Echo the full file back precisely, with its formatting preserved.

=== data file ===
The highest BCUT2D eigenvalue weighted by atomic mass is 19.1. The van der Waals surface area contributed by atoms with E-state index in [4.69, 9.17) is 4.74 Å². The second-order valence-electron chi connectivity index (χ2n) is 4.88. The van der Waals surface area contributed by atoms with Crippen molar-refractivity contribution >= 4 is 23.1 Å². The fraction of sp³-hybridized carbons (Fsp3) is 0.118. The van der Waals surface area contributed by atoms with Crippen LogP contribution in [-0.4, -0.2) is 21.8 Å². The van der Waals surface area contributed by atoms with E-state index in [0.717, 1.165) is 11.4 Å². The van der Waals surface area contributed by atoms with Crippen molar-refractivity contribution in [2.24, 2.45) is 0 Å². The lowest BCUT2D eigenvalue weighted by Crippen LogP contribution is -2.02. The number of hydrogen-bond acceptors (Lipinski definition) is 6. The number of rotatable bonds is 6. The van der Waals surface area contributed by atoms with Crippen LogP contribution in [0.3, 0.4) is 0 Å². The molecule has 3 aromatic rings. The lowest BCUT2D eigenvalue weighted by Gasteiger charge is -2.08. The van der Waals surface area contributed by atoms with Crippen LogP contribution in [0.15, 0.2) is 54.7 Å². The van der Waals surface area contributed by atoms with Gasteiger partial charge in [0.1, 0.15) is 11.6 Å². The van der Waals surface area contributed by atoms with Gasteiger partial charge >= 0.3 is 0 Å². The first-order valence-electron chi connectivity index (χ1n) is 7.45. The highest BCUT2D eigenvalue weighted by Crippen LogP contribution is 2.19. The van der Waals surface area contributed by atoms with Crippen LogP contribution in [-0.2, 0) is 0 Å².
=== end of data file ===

The highest BCUT2D eigenvalue weighted by atomic mass is 19.1. The van der Waals surface area contributed by atoms with E-state index in [4.69, 9.17) is 4.74 Å². The second-order valence-electron chi connectivity index (χ2n) is 4.88. The van der Waals surface area contributed by atoms with Crippen molar-refractivity contribution >= 4 is 23.1 Å². The fraction of sp³-hybridized carbons (Fsp3) is 0.118. The van der Waals surface area contributed by atoms with Crippen LogP contribution in [-0.4, -0.2) is 21.8 Å². The van der Waals surface area contributed by atoms with E-state index in [0.717, 1.165) is 11.4 Å². The van der Waals surface area contributed by atoms with Crippen molar-refractivity contribution in [2.24, 2.45) is 0 Å². The lowest BCUT2D eigenvalue weighted by Crippen LogP contribution is -2.02. The number of hydrogen-bond acceptors (Lipinski definition) is 6. The number of rotatable bonds is 6. The van der Waals surface area contributed by atoms with Crippen LogP contribution in [0.3, 0.4) is 0 Å². The molecule has 3 aromatic rings. The lowest BCUT2D eigenvalue weighted by Gasteiger charge is -2.08. The van der Waals surface area contributed by atoms with Crippen LogP contribution in [0.15, 0.2) is 54.7 Å². The van der Waals surface area contributed by atoms with Gasteiger partial charge in [0.1, 0.15) is 11.6 Å². The van der Waals surface area contributed by atoms with Gasteiger partial charge >= 0.3 is 0 Å². The first-order valence-electron chi connectivity index (χ1n) is 7.45. The highest BCUT2D eigenvalue weighted by Crippen LogP contribution is 2.19. The van der Waals surface area contributed by atoms with Crippen LogP contribution in [-0.2, 0) is 0 Å².